The Challenge Posed by Modern Technology
Striking coins with the same look and feel as pieces originally struck nearly 250 years ago using modern machinery presents a challenge. Where modern coinage incorporates a thick, raised rim, the original 1776-dated Continental Currency pieces carry only delicate, decorative beading. To replicate this, the Commonwealth Mint needed to create new tooling, and use a precise amount of pressure with each strike.

This lack of a raised rim leaves these pieces especially open to blemishes during manufacturing, which made creating pieces with the highest grades—like the commemoratives in this offer—not only extremely difficult but virtually impossible for coins struck centuries ago. Despite these challenges, the Commonwealth Mint technicians managed to capture the appearance of the original 1776 Continental Currency pieces, while maintaining the highest quality by employing very careful handling and specialized packaging.

Gorgeous Antiqued Finish
In order to commemorate the history of these designs while at the same time adding aesthetic contrast, the Commonwealth Mint employed an antiqued finish for this program—providing an aged, satin effect that enhances the elements of the design. The results are truly amazing pieces of craftsmanship!

Struck in 99.9% Silver and 99.99% Gold
These 1776 Continental Currency Commemoratives are available singly struck in two ounces of 99.9% fine silver, or as a two-piece set consisting of the two-ounce silver piece plus a piece struck in one ounce of high-purity 99.99% pure gold.

Certified Perfect with Special Pedigrees
Collectors seek out the best quality. Coins and medals are graded on a 70-point scale, with a top 70 grade representing perfection, even under magnification. You can secure these Colonial Currency Commemoratives certified by NGC as flawless Mint State-70 (MS70) condition.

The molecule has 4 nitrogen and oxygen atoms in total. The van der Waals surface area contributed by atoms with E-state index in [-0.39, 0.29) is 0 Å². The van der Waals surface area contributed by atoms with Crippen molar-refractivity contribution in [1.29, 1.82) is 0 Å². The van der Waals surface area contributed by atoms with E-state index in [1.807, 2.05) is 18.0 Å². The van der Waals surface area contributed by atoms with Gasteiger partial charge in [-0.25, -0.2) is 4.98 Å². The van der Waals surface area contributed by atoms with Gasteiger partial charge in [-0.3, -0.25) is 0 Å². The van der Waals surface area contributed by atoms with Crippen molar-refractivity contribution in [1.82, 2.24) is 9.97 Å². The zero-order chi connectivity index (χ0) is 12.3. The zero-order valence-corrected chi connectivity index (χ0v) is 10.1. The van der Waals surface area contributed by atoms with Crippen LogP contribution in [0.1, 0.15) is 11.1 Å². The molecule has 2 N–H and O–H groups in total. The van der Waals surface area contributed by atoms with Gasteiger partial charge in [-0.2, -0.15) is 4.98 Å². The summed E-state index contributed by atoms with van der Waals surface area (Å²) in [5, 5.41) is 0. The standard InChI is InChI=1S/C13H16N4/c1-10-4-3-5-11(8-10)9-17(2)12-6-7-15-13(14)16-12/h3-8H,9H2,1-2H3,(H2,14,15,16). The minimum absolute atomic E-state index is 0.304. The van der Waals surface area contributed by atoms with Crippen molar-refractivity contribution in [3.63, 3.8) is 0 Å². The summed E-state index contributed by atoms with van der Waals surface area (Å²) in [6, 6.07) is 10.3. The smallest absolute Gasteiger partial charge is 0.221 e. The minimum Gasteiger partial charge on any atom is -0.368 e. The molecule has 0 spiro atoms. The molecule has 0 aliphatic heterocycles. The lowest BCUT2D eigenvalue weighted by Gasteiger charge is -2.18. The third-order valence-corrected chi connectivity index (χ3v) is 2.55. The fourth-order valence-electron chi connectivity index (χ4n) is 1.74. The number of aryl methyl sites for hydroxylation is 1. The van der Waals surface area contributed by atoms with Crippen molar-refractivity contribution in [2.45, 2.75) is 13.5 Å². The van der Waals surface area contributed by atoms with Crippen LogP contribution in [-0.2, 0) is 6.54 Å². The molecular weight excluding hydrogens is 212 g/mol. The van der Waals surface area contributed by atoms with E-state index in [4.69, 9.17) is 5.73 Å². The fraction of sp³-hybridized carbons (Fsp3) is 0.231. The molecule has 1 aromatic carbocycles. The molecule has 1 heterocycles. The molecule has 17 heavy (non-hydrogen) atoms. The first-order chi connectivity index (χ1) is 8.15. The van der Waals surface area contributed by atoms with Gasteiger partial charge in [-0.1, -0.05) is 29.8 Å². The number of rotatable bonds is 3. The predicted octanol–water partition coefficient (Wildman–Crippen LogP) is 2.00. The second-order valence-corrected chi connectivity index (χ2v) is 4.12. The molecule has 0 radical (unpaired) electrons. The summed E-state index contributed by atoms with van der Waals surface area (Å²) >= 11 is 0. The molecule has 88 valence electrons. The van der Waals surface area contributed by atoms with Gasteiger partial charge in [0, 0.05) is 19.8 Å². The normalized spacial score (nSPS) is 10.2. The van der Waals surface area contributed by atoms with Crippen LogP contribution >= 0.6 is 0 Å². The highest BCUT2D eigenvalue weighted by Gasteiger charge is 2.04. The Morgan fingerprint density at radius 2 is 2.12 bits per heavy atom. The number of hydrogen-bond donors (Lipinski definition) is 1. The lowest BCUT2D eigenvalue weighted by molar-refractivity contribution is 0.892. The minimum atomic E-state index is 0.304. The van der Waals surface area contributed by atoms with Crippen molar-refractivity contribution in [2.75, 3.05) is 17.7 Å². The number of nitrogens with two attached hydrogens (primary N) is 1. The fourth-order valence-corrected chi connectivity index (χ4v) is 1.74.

In addition to being flawless, your Commemoratives will arrive NGC-certified with a First Day of Issue pedigree.

Exclusive Smithsonian Labels
Each commemorative will be slabbed by NGC with an exclusive Smithsonian label, featuring the iconic Smithsonian sunburst logo.

Extremely Limited Availability
Just 699 two-ounce silver Commemoratives have been authorized, along with only 115 one-ounce gold commemoratives. 


1776 Colonial Currency One-Ounce Gold Commemorative MS70 FDI

  • One Ounce of 99.99% Pure Gold
  • Gorgeous Antiqued Finish
  • Official Smithsonian® Licensed Product
  • Featuring Designs Created by Benjamin Franklin
  • NGC-Certified as Flawless MS70
  • First Day of Issue Pedigree by NGC
  • Exclusive Smithsonian Labels
  • Black Velvet Pouch with the Smithsonian Sunburst Logo
  • Authorized Worldwide Mintage of 115
  • Limited Availability

1776 Colonial Currency Two-Ounce Silver Commemorative MS70 FDI

  • Struck in Two Ounces of 99.9% Fine Silver
  • Gorgeous Antiqued Finish
  • Official Smithsonian® Licensed Product
  • Featuring Designs Created by Benjamin Franklin
  • NGC-Certified as Flawless MS70
  • First Day of Issue Pedigree by NGC
  • Exclusive Smithsonian Labels
  • Black Velvet Pouch with the Smithsonian Sunburst Logo
  • Authorized Worldwide Mintage of 699
  • Limited Availability

These Smithsonian-authorized and licensed commemoratives are truly stunning! But unless you’re satisfied just looking at pictures instead of the actual pieces in your collection, you need to act quickly. This is your chance to secure these spectacular, limited commemoratives—boasting fascinating, original Ben Franklin Continental Currency designs—in perfect condition, with a sought-after FDI pedigree. Hurry! Our supply will not last. Secure yours by calling 888-870-6342 right this minute!